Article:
What the old man told me, gave me a lot of hindsight of what was I gonna face from here on, at least in the city.
I do remember the first days the Fires struck, though. There was no electricity, save in hospitals, government buildings and the odd home that had a diesel generator or two. Gas soon became a commodity, and food prices started to skyrocket. My dad got out of retirement, and started to work as a private doctor, just to get enough food. Classes were 'canceled until further notice', but some of my professors still gave them on the field. A few days later, the riots started.
It started, at least here, when medical supplies were given not to a government hospital, but a private one that was surrounded by armed goons, hired by the most affluent members of the city. They were overwhelmed, however, and that gave origin to a riot on a supermarket, then another on city hall, several angry mobs of people raided the rich district and the hotel district, a military outpost was taken over, the soldiers dead and their guns distributed amongst the rioters. Chaos everywhere.
That was when my story closes and the old man's begins. He told me that, right after that, several soldiers broke rank and joined the rioters, many of them were already on the payroll of the drug dealers. As the days went on, the started to carve a feudal system of sorts, with several people moving out of town, to work in the fields for the dealers, whether for food or for supplies, most of them did so willingly, but they started rounding up people for slave labor. The most rich people spared their lives helping the cartels attacking other families, or giving up their servants, sons and daughters, wives, husbands or siblings. This was his case, that in an act of fear, he gave his own grand-daughter to the cartels.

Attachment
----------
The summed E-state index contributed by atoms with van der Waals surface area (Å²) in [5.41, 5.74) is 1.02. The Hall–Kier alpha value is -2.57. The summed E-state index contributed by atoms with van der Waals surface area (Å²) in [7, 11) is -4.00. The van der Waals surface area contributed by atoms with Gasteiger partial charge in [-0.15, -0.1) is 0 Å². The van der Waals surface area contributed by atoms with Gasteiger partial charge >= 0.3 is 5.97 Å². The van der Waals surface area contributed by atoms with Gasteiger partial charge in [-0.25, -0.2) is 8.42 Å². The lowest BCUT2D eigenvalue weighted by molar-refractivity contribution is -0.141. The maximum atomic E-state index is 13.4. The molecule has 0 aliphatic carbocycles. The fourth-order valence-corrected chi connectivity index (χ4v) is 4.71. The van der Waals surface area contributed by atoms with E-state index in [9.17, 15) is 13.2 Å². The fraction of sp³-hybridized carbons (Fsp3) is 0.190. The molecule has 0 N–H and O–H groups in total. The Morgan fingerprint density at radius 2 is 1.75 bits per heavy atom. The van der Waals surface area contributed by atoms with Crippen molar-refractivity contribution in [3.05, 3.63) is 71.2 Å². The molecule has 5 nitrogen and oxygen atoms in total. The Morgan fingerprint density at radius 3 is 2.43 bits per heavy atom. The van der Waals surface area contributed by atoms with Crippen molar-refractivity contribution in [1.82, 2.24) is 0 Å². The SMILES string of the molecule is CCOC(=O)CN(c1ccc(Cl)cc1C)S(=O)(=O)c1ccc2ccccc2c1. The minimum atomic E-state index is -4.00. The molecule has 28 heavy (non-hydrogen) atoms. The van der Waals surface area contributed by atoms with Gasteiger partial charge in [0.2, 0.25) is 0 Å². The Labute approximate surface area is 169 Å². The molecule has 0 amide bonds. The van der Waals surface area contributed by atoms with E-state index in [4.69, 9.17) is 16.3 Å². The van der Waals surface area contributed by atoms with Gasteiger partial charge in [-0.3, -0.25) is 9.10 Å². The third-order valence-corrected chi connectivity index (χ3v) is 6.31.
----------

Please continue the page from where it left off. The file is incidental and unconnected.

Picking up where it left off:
She was only twelve.
Out of self-loathing and pity, he tried to join his other family members into committing suicide, but again, fear got the best of him, and vomited most of the pills, but some did took effect. He told me he wanted to die, but he could not do it.
I got up, served myself another glass of water, and quietly drew my pistol. I asked him if he knew where they had taken his grand-daughter. He told me that somewhere in La Jolla, a wealthy neighborhood but, rumor had it, was a den of drug lords.
I gave him the beretta, and told him that, if he had the courage, he knew what needed to be done.
The storm had already passed when I got out. I saw my dogs walking alongside me, their little faces fixed on the house, I just told them to follow me, and I kept walking when I heard the gunshot, coming from inside the house.
If there is a God out there, and I hope there is, He will judge this old man with justice, and will have mercy on the child he so willingly gave away to the monster that can be the human being.